1. 7

Does anyone know a filesystem or program to get automatic file versioning (in a folder), like on OpenVMS?

I can setup a Cron job or script, but that feels hacky for me. It’s for a user that runs Ubuntu and wants versioning for their office documents. Now she emails herself stuff or has a folder with manually named versions. Integration with the file manager would be nice but not required, I can use xdialog if needed.


  2. 6

    Have you tried NILFS? I believe it’s in the kernel.

    1. 4

      Here’s a link for anyone reluctant to search ‘nilfs’ at work.

    2. 2

      I’d very much like to see VMS-style (FILENAME;VERSION) versioning In UNIX, along with VMS-like PURGE functionality. NILFS2 continuous snapshots work quite differently.

      I wonder, could a filesystem be created using FUSE to provide VMS-like semantics, either stand-alone, or on top of a filesystem like NILFS2?

      Worth noting, NILFS2 didn’t fully support extended attributes last I looked at it, so it wasn’t appropriate for a general filesystem if you use SELinux.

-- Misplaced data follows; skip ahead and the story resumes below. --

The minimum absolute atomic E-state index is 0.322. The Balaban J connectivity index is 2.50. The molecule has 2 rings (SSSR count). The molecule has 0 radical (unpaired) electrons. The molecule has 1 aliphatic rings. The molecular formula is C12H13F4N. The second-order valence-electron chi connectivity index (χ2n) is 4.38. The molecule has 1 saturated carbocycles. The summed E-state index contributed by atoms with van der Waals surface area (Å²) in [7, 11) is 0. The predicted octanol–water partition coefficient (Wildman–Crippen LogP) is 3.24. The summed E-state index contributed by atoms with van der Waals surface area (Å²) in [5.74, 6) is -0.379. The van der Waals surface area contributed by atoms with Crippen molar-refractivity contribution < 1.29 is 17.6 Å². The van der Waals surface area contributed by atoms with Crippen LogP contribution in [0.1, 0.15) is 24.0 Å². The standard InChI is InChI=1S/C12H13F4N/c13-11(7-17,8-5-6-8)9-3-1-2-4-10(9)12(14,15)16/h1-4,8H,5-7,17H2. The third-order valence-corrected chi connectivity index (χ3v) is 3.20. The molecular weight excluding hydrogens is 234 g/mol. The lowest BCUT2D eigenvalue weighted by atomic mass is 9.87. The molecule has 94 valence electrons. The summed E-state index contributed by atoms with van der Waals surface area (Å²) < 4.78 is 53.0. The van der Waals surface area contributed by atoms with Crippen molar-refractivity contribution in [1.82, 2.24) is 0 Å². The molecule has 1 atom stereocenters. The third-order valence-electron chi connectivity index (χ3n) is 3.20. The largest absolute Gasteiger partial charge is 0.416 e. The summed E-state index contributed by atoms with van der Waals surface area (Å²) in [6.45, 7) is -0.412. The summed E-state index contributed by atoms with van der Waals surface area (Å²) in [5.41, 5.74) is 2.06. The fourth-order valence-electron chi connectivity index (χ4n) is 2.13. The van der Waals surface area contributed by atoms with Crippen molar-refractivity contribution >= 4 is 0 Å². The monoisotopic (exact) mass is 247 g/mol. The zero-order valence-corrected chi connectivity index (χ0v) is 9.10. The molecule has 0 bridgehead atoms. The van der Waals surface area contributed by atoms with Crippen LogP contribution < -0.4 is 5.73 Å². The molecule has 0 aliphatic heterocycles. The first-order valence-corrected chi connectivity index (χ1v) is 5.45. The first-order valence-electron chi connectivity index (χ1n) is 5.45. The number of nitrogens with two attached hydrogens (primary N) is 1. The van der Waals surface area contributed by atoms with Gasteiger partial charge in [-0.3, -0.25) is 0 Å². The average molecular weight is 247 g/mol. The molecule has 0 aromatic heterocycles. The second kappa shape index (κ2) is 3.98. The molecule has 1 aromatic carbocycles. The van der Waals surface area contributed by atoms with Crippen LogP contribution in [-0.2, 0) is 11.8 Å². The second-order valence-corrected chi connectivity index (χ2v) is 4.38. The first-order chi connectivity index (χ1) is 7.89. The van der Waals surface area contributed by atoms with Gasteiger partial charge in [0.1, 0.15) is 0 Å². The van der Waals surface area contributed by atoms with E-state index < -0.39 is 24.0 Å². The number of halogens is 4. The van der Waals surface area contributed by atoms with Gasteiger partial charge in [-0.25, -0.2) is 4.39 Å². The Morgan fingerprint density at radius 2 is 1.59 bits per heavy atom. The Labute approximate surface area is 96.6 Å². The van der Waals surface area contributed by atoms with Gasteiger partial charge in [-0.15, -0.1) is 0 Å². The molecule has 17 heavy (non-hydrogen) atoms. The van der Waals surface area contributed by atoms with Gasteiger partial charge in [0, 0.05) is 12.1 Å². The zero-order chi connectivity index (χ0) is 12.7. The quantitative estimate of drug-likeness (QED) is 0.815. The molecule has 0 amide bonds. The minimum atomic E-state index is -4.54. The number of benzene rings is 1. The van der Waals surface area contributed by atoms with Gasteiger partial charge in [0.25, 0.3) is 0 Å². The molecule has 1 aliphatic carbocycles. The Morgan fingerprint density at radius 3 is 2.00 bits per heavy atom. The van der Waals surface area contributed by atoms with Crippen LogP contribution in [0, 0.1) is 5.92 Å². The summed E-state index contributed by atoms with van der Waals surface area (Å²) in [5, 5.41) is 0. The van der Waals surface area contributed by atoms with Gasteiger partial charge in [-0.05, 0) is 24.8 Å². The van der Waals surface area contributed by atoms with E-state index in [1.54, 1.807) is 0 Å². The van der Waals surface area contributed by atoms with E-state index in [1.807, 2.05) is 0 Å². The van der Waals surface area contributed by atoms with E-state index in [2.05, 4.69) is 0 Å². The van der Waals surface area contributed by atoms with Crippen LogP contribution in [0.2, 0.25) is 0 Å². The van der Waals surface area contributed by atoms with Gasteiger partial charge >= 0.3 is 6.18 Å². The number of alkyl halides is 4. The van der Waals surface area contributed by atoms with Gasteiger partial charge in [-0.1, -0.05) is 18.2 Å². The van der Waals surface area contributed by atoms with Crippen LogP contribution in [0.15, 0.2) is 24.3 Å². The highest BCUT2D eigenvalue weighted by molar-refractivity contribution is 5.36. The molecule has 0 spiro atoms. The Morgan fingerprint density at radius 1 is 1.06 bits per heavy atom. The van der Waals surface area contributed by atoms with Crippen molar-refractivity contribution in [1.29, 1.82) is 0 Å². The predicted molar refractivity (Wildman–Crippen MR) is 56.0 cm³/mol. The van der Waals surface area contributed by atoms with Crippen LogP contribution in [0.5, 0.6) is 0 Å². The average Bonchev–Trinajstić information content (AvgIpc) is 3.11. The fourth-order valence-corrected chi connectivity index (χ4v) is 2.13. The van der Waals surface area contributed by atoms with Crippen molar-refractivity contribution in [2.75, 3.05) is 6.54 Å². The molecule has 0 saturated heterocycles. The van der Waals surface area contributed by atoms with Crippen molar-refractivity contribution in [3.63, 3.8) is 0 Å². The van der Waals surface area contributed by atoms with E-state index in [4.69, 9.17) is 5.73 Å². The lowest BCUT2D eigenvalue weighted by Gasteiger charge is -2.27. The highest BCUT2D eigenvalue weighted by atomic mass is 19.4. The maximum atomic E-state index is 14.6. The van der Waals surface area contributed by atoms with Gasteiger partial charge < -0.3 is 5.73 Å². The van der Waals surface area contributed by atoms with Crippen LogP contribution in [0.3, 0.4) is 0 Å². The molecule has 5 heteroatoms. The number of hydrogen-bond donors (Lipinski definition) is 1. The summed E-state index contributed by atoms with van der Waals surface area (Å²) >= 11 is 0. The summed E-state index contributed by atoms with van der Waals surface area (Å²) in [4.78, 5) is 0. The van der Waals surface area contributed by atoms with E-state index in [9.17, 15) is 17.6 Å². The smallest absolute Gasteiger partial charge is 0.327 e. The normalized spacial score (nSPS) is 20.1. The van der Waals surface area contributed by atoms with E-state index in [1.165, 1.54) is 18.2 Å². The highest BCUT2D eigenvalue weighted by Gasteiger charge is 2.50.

1. 2

        Subversion used to have a webdav mode that auto committed on save. There’s also this: https://stackoverflow.com/a/420172

        1. 2

          Pragmatically, doesn’t Dropbox keep old versions around for a while? A proper backup system, running hourly, would be even better.

          1. 1

            I use CrashPlan and this would do the job, but restore isn’t integrated nicely into the OS next to the files themselves like it is in Windows so it would be clunky. Office 365 users also get this for free.

            I think it’s a shame that the version control systems we use for code can’t fill this gap - or perhaps I’ve just not seen it.

          2. 1


            hook up an inotify daemon that recurses on a directory, auto-commits to git on file modify.